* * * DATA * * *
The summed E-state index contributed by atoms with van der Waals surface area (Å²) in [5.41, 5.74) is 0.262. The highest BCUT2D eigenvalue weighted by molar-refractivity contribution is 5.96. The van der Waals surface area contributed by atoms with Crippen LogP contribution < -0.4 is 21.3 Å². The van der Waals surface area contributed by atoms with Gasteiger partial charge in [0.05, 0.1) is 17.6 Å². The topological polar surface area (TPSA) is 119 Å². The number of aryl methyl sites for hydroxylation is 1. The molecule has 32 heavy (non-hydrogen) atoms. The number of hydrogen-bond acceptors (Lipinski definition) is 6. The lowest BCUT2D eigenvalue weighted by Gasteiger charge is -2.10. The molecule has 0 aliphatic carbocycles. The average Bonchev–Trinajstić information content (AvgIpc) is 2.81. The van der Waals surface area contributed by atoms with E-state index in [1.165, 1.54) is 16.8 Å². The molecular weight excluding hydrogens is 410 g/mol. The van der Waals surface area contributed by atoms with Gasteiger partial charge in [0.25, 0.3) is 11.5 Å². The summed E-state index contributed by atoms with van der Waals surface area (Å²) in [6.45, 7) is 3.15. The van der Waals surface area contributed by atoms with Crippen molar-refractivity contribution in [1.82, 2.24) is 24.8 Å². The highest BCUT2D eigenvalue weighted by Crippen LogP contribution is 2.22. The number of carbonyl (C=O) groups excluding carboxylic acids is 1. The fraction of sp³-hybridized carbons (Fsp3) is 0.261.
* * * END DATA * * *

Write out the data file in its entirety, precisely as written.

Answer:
The summed E-state index contributed by atoms with van der Waals surface area (Å²) in [5.41, 5.74) is 0.262. The highest BCUT2D eigenvalue weighted by molar-refractivity contribution is 5.96. The van der Waals surface area contributed by atoms with Crippen LogP contribution < -0.4 is 21.3 Å². The van der Waals surface area contributed by atoms with Gasteiger partial charge in [0.05, 0.1) is 17.6 Å². The topological polar surface area (TPSA) is 119 Å². The number of aryl methyl sites for hydroxylation is 1. The molecule has 32 heavy (non-hydrogen) atoms. The number of hydrogen-bond acceptors (Lipinski definition) is 6. The lowest BCUT2D eigenvalue weighted by Gasteiger charge is -2.10. The molecule has 0 aliphatic carbocycles. The average Bonchev–Trinajstić information content (AvgIpc) is 2.81. The van der Waals surface area contributed by atoms with E-state index in [1.165, 1.54) is 16.8 Å². The molecular weight excluding hydrogens is 410 g/mol. The van der Waals surface area contributed by atoms with Gasteiger partial charge in [0.25, 0.3) is 11.5 Å². The summed E-state index contributed by atoms with van der Waals surface area (Å²) in [6.45, 7) is 3.15. The van der Waals surface area contributed by atoms with Crippen molar-refractivity contribution in [1.82, 2.24) is 24.8 Å². The highest BCUT2D eigenvalue weighted by Crippen LogP contribution is 2.22. The number of carbonyl (C=O) groups excluding carboxylic acids is 1. The fraction of sp³-hybridized carbons (Fsp3) is 0.261.